The History of Cora Texas Plantation and Sugar Factory

Cora Texas Manufacturing Co., Inc.Cora Plantation and its Sugar Mill date back to 1817, when it was established by the Urquhart family. Many of the first experiments in the manufacturing of sugar occurred on Cora Plantation and Cora factory. The Cora Sugar Mill contained the original "Cora" nine-roller mill built by Fulton Iron Works and designed by Martin L. Flowers, the progenitor of the vast family of Fulton mills now spread all over the sugar world.

In 1919, Leon Kessler, Clarence Sovoie, Clay Dugas, James Gilbert, and James and Julius Weil purchased Cora and Annandale plantations and Cora sugar factory for $145,000 from W. G. Strange. The Cora Plantation had a 36 inch railroad five miles in length, and the rolling stock consisted of seventy four-ton cars and two 12 ton Porter locomotives.

The Cora factory at White Castle was destroyed by fire on New Year's day in 1920. The loss was estimated at $250,000 with $160,000 of insurance. Afterward, the tramroad was extended three miles to Cedar Grove Plantation, where it was interconnected with Supple's Catherine railroad. The cane was then processed at the Catherine Mill.

In 1927, Cora Plantation bought one-half interest of the Texas Factory from the Folse family, and the name was changed to Cora Texas Factory. The Cora Texas mill was enlarged, and the sugarcane from both plantations was processed there.

In 1948, the Kessler, Gilbert and Dugas families of Cora acquired full ownership of Cora Texas from the Folse family. Until 1950, one-half of Cora Texas Factory's production was sugar and the rest was sold as syrup. All of the syrup produced was sold to Pennick & Ford. In a record year, over 800,000 gallons of syrup were sold.

Paul Kessler, son of Leon Kessler, and the next president of Cora Texas, was three years old when his father bought Cora with the Gilbert and Dugas families. Kessler had developed Cora Texas through the years from a small mill that ground about 1,000 tons of cane in 24 hours to one that could handle about 4,000 tons per day.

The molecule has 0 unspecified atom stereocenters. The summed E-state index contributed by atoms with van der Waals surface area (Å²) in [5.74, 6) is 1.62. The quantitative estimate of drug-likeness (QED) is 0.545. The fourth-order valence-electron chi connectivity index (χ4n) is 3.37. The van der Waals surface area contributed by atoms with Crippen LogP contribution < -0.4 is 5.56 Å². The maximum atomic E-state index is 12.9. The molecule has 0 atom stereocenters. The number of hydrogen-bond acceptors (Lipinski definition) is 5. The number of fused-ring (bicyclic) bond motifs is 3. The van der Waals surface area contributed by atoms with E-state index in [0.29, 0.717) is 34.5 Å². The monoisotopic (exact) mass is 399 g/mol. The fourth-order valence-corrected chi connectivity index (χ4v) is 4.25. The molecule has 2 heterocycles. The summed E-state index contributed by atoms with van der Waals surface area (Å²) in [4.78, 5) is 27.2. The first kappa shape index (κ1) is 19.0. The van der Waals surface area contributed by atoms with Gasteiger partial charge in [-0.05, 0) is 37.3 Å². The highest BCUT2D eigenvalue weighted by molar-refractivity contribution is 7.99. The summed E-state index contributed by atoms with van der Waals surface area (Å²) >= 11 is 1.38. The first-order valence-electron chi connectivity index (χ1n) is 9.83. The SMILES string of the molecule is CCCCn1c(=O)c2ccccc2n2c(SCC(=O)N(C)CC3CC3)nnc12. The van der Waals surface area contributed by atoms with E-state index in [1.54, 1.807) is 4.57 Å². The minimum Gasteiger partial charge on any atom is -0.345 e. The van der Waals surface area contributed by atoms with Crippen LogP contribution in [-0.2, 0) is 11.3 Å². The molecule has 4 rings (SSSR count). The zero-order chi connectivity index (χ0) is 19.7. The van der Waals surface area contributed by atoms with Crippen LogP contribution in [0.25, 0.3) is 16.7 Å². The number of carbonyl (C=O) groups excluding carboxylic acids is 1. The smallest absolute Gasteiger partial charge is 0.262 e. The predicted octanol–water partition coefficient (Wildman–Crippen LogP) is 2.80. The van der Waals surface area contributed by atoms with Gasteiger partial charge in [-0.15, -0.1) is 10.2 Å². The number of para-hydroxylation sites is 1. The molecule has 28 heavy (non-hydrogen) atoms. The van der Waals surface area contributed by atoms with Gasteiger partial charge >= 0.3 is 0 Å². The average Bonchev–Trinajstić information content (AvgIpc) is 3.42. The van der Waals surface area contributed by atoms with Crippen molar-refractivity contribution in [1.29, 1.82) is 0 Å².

In 1976, Paul Kessler retired as President of Cora Texas after serving more than a quarter of a century in that position. Mel Schudmak, his nephew, replaced him as President and General Manager of Cora Texas Manufacturing Company. Paul Buckley Kessler, son of Paul Kessler, assumed the role of Secretary and Assistant Manager.

After 29 years of service, Mel Schudmak retired from Cora Texas in 2002. Under his leadership, Cora Texas grew from a daily capacity of 4,000 tons to over 15,000 tons of sugarcane per day. During Mel's campaign the number of sugar factories in Louisiana plummeted from 35 to just 16. In 2002, Paul Buckley Kessler assumed the role of President and CEO, and Charles Schudmak, son of Mel Schudmak, assumed the role of Secretary and COO. Charles is the fourth generation of the Kessler family in management of the factory.

Cora Texas Manufacturing Company has continued to expand its sugar factory and is presently grinding more than 16,000 tons of cane per day and often produces more than 4,000,000 pounds of raw sugar per day. Today, Cora Texas is the second largest factory in Louisiana.


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